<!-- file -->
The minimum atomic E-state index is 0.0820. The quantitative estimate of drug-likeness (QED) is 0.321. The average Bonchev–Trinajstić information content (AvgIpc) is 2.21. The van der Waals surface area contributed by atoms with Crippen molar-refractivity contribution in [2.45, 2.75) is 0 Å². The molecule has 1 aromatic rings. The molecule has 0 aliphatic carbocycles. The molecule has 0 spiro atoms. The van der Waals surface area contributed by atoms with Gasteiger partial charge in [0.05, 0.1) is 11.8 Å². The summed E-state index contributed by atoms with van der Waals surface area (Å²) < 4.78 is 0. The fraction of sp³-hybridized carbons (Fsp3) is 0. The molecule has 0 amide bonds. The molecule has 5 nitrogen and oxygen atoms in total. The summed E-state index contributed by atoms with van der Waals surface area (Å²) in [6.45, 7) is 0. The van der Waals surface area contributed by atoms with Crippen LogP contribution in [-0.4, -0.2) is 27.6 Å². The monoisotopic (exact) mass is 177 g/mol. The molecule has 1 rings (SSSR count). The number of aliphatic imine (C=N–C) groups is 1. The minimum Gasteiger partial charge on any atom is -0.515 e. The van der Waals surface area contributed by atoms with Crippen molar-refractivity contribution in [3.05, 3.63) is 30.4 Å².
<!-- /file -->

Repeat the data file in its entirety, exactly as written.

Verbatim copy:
The minimum atomic E-state index is 0.0820. The quantitative estimate of drug-likeness (QED) is 0.321. The average Bonchev–Trinajstić information content (AvgIpc) is 2.21. The van der Waals surface area contributed by atoms with Crippen molar-refractivity contribution in [2.45, 2.75) is 0 Å². The molecule has 1 aromatic rings. The molecule has 0 aliphatic carbocycles. The molecule has 0 spiro atoms. The van der Waals surface area contributed by atoms with Gasteiger partial charge in [0.05, 0.1) is 11.8 Å². The summed E-state index contributed by atoms with van der Waals surface area (Å²) < 4.78 is 0. The fraction of sp³-hybridized carbons (Fsp3) is 0. The molecule has 0 amide bonds. The molecule has 5 nitrogen and oxygen atoms in total. The summed E-state index contributed by atoms with van der Waals surface area (Å²) in [6.45, 7) is 0. The van der Waals surface area contributed by atoms with Crippen LogP contribution in [-0.4, -0.2) is 27.6 Å². The monoisotopic (exact) mass is 177 g/mol. The molecule has 1 rings (SSSR count). The number of aliphatic imine (C=N–C) groups is 1. The minimum Gasteiger partial charge on any atom is -0.515 e. The van der Waals surface area contributed by atoms with Crippen molar-refractivity contribution in [3.05, 3.63) is 30.4 Å².